dream secretary

Alice Oswald

Last thing each night, go out for the moon.
Pull on old coat, shut garden gate.
Roll up old sleeves. Swing arms. Poor soul.
Think moonset. Moonrise. All running to schedule.
World black and white. Walk up the lane.
Last thing each night. Look up for the moon.
No sign but rain. Almost back home.
One more last quick. Glance up for the moon.Eyes stripped to the darkness. Can’t help but notice
Little desklamp glow. As from upstairs window.
Shoulder of a woman. There, that’s her.
Very old poor soul, maybe all but gone.
Last thing each night, flick on flick off.
Flick on flick off. Little hand torch halo.
There that’s her. Last thing each night,
Letting only the light of a white sleeve show.Sometimes the moon is more an upstairs window,
Curtains not quite drawn but lit within and lived in.
And sometimes the moon is less and
Sometimes she moves behind and sometimes she’s gone.
Sometimes it’s the moon. Sometimes it’s the rain.

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Alice  Oswald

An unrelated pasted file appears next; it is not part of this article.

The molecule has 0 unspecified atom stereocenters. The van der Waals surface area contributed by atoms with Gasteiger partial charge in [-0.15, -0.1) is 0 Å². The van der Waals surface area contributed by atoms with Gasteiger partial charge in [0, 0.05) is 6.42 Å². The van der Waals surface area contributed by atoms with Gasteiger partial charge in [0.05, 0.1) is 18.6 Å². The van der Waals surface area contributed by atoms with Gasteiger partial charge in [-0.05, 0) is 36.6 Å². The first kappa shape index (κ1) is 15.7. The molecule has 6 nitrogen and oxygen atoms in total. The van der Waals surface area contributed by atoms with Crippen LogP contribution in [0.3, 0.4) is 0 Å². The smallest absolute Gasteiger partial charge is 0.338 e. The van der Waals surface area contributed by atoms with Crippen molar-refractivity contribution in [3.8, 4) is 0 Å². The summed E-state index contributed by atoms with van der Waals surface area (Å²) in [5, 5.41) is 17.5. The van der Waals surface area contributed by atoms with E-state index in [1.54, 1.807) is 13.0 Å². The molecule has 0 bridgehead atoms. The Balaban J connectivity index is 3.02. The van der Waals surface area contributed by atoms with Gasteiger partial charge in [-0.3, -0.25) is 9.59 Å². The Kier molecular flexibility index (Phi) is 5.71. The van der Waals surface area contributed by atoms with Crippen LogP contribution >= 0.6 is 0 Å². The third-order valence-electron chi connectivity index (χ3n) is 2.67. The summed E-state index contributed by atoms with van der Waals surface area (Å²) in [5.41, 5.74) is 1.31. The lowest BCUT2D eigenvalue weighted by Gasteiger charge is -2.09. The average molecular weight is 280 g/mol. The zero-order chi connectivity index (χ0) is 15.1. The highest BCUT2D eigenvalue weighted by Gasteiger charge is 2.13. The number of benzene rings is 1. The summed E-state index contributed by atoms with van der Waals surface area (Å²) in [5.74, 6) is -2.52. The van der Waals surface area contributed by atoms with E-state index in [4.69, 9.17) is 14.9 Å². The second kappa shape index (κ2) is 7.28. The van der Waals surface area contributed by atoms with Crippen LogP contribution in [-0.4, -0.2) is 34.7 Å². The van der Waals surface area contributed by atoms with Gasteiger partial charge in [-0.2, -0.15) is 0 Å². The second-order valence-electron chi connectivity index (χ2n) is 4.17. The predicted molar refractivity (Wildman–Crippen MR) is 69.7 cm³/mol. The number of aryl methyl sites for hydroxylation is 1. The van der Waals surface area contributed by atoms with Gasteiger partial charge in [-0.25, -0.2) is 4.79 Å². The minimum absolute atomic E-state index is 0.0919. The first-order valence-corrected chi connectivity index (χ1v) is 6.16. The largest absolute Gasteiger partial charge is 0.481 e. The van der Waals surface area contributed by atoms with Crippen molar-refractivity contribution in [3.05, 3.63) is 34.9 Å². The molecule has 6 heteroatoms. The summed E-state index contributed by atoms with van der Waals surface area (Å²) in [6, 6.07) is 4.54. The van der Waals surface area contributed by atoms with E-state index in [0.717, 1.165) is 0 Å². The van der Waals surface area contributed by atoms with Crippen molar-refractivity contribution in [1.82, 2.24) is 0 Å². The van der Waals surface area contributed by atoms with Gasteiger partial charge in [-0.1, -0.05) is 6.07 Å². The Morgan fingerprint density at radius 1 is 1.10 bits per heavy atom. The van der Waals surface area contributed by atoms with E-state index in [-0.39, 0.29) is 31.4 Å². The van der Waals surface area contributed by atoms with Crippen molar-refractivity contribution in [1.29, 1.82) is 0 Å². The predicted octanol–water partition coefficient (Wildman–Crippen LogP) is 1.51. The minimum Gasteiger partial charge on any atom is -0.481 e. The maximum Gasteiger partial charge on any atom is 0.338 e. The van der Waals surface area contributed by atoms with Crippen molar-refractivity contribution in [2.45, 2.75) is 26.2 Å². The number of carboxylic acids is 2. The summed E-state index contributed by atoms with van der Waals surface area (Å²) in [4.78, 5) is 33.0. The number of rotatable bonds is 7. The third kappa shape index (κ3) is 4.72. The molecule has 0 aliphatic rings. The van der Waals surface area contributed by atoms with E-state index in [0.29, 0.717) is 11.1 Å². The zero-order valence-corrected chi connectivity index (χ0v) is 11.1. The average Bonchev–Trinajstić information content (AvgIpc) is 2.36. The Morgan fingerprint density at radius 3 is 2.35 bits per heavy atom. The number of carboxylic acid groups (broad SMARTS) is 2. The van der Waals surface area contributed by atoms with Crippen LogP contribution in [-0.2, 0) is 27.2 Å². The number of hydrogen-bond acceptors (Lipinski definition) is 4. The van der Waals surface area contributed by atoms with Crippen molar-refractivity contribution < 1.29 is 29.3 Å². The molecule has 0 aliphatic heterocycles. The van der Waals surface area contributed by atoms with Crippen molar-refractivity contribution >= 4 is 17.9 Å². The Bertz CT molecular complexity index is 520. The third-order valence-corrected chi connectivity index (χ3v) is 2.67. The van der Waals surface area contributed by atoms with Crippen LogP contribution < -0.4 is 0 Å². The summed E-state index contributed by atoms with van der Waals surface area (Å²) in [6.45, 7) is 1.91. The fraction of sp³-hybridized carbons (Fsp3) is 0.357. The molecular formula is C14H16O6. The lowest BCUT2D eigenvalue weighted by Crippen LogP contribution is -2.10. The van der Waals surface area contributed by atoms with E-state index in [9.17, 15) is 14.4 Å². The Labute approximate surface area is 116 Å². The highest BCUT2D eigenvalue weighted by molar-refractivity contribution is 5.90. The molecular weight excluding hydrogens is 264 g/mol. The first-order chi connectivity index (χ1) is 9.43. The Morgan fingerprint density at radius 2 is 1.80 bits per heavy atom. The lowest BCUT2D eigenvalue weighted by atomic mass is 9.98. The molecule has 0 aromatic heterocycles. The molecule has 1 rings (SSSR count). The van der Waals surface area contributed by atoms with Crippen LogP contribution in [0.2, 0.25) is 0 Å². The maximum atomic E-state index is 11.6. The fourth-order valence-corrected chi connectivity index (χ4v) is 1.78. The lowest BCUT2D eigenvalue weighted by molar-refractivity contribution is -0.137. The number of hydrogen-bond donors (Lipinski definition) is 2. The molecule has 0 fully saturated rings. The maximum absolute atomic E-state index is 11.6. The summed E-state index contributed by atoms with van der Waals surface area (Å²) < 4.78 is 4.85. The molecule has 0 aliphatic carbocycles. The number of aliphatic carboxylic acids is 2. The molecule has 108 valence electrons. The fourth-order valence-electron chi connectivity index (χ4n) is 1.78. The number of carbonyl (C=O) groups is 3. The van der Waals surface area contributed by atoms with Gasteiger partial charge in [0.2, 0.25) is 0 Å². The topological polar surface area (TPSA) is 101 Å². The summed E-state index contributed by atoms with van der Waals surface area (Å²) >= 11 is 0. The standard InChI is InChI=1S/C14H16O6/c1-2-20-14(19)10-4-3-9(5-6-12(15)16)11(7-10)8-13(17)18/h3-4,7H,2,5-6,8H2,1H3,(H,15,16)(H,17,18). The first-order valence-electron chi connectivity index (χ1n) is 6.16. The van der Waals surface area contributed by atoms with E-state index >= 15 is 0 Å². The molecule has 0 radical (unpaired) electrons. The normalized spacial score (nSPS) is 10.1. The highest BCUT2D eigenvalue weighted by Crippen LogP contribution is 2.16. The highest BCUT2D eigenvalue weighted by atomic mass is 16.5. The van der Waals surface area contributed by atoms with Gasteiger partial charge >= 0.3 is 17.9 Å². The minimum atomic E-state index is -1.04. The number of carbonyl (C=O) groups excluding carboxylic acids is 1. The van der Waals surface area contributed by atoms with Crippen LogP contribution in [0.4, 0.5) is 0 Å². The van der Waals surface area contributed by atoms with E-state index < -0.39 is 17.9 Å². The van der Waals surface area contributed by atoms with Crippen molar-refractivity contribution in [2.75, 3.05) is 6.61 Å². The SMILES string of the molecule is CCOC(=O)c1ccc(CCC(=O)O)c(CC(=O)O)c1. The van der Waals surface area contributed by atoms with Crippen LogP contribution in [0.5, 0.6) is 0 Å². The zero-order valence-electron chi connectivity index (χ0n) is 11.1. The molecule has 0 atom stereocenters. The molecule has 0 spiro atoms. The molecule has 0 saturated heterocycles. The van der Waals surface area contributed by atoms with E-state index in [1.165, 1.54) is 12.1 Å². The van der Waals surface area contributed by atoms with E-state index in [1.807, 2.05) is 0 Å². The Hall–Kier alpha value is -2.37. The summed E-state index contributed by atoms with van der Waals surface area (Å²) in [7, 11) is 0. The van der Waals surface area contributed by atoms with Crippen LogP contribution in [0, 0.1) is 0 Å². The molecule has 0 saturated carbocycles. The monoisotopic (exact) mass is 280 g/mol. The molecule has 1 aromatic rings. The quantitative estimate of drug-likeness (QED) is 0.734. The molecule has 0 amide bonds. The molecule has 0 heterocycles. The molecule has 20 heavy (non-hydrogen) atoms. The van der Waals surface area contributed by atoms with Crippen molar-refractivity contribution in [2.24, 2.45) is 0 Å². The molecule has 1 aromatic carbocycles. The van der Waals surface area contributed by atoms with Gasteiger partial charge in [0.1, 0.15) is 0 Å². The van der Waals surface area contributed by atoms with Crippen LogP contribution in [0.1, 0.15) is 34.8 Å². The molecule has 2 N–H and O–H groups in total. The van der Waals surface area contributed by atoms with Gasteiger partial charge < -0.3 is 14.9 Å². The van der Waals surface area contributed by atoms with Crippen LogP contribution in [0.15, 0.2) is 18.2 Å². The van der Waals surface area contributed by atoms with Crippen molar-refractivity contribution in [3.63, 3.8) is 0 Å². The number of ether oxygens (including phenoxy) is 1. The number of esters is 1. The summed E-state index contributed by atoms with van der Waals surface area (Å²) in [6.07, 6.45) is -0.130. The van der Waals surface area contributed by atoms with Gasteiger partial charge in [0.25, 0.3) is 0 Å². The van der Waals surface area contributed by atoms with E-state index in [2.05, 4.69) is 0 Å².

The author of six previous books of poetry, Alice Oswald has been awarded the Eric Gregory Award, the Forward Prize, the Ted Hughes Award, the T. S. Eliot Prize, and the Griffin Prize. She lives in Devon, England. (Author photo by Kate Mount)

An early work from the acclaimed poet of Memorial and Falling Awake, appearing for the first time in the United States.

A Sleepwalk on the Severn is a reflective, book-length poem in several registers, using dramatic dialogue. Ghostly, meditative, and characterized by Alice Oswald’s signature sensitivity to nature, the poem chronicles a night on the Severn Estuary as the moonrise travels through its five stages: new moon, half moon, full moon, no moon, and moon reborn.

“Superb…. Oswald conjures a universe that’s tricksy, tenebrous, provisional; in which ghosts and suicides rise up to argue with the living.”
Guardian

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